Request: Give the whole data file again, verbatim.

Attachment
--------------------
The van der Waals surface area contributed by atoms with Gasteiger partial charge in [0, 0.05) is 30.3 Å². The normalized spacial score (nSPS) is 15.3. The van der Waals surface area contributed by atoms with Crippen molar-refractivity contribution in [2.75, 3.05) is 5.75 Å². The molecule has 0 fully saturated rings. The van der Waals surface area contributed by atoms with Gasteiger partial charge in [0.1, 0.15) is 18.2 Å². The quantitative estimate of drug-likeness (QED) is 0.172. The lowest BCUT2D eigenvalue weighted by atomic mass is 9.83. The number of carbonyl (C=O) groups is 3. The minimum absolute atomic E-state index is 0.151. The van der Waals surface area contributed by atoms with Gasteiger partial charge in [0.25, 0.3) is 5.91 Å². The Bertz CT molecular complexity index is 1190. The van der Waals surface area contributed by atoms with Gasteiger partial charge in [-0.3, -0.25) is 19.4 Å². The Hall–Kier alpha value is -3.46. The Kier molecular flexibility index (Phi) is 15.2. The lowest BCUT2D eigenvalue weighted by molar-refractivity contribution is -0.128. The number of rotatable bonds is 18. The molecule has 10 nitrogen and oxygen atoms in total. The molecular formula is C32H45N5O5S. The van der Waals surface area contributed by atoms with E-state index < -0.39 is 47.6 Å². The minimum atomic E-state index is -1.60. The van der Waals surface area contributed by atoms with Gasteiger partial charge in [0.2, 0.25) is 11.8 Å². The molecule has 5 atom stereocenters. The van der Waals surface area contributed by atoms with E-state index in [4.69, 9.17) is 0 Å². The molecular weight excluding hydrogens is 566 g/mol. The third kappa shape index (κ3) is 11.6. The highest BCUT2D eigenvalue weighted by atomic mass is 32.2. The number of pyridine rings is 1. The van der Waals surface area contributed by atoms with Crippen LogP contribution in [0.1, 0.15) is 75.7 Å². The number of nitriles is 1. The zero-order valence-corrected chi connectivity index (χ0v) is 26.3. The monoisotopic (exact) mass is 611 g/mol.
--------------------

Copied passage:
The van der Waals surface area contributed by atoms with Gasteiger partial charge in [0, 0.05) is 30.3 Å². The normalized spacial score (nSPS) is 15.3. The van der Waals surface area contributed by atoms with Crippen molar-refractivity contribution in [2.75, 3.05) is 5.75 Å². The molecule has 0 fully saturated rings. The van der Waals surface area contributed by atoms with Gasteiger partial charge in [0.1, 0.15) is 18.2 Å². The quantitative estimate of drug-likeness (QED) is 0.172. The lowest BCUT2D eigenvalue weighted by atomic mass is 9.83. The number of carbonyl (C=O) groups is 3. The minimum absolute atomic E-state index is 0.151. The van der Waals surface area contributed by atoms with Gasteiger partial charge in [0.25, 0.3) is 5.91 Å². The Bertz CT molecular complexity index is 1190. The van der Waals surface area contributed by atoms with Gasteiger partial charge in [-0.3, -0.25) is 19.4 Å². The Hall–Kier alpha value is -3.46. The Kier molecular flexibility index (Phi) is 15.2. The lowest BCUT2D eigenvalue weighted by molar-refractivity contribution is -0.128. The number of rotatable bonds is 18. The molecule has 10 nitrogen and oxygen atoms in total. The molecular formula is C32H45N5O5S. The van der Waals surface area contributed by atoms with E-state index < -0.39 is 47.6 Å². The minimum atomic E-state index is -1.60. The van der Waals surface area contributed by atoms with Gasteiger partial charge in [0.2, 0.25) is 11.8 Å². The molecule has 5 atom stereocenters. The van der Waals surface area contributed by atoms with E-state index in [4.69, 9.17) is 0 Å². The molecular weight excluding hydrogens is 566 g/mol. The third kappa shape index (κ3) is 11.6. The highest BCUT2D eigenvalue weighted by atomic mass is 32.2. The number of pyridine rings is 1. The van der Waals surface area contributed by atoms with Crippen LogP contribution in [0.1, 0.15) is 75.7 Å². The number of nitriles is 1. The zero-order valence-corrected chi connectivity index (χ0v) is 26.3. The monoisotopic (exact) mass is 611 g/mol.